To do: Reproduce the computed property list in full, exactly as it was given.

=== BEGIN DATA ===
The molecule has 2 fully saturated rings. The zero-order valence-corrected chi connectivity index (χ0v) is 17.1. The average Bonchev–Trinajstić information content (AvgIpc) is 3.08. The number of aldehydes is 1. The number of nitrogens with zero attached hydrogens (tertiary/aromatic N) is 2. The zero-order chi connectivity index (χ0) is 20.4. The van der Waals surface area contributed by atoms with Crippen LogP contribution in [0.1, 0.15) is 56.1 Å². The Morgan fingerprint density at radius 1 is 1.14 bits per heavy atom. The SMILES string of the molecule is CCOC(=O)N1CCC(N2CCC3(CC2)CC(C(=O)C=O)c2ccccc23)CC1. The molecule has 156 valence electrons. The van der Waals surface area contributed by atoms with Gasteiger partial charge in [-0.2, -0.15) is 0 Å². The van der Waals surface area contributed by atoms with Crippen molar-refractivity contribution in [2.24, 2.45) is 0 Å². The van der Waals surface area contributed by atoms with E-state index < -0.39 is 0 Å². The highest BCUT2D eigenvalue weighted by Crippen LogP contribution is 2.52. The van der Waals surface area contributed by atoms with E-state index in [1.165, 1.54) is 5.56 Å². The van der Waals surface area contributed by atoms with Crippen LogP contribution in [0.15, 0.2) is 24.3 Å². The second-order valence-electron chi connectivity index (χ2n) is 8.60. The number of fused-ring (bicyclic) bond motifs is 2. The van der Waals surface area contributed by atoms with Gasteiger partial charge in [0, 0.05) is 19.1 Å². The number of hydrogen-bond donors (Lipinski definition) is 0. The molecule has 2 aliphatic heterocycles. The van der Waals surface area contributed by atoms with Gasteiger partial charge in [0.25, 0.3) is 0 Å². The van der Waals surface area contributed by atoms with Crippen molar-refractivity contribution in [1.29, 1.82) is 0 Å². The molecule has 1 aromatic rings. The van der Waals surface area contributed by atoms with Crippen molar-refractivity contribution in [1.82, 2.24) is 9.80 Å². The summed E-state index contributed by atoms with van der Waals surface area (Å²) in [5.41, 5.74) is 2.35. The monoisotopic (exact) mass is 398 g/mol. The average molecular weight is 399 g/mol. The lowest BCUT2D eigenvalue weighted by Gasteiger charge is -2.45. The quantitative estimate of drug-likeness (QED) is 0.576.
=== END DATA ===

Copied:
The molecule has 2 fully saturated rings. The zero-order valence-corrected chi connectivity index (χ0v) is 17.1. The average Bonchev–Trinajstić information content (AvgIpc) is 3.08. The number of aldehydes is 1. The number of nitrogens with zero attached hydrogens (tertiary/aromatic N) is 2. The zero-order chi connectivity index (χ0) is 20.4. The van der Waals surface area contributed by atoms with Crippen LogP contribution in [0.1, 0.15) is 56.1 Å². The Morgan fingerprint density at radius 1 is 1.14 bits per heavy atom. The SMILES string of the molecule is CCOC(=O)N1CCC(N2CCC3(CC2)CC(C(=O)C=O)c2ccccc23)CC1. The molecule has 156 valence electrons. The van der Waals surface area contributed by atoms with Gasteiger partial charge in [-0.2, -0.15) is 0 Å². The van der Waals surface area contributed by atoms with Crippen molar-refractivity contribution in [2.24, 2.45) is 0 Å². The van der Waals surface area contributed by atoms with E-state index < -0.39 is 0 Å². The highest BCUT2D eigenvalue weighted by Crippen LogP contribution is 2.52. The van der Waals surface area contributed by atoms with E-state index in [1.165, 1.54) is 5.56 Å². The van der Waals surface area contributed by atoms with Crippen LogP contribution in [0.15, 0.2) is 24.3 Å². The second-order valence-electron chi connectivity index (χ2n) is 8.60. The number of fused-ring (bicyclic) bond motifs is 2. The van der Waals surface area contributed by atoms with Gasteiger partial charge in [0, 0.05) is 19.1 Å². The number of hydrogen-bond donors (Lipinski definition) is 0. The molecule has 2 aliphatic heterocycles. The van der Waals surface area contributed by atoms with Gasteiger partial charge in [0.25, 0.3) is 0 Å². The van der Waals surface area contributed by atoms with Crippen molar-refractivity contribution in [1.29, 1.82) is 0 Å². The molecule has 1 aromatic rings. The van der Waals surface area contributed by atoms with Crippen molar-refractivity contribution in [1.82, 2.24) is 9.80 Å². The summed E-state index contributed by atoms with van der Waals surface area (Å²) in [5.41, 5.74) is 2.35. The monoisotopic (exact) mass is 398 g/mol. The average molecular weight is 399 g/mol. The lowest BCUT2D eigenvalue weighted by Gasteiger charge is -2.45. The quantitative estimate of drug-likeness (QED) is 0.576.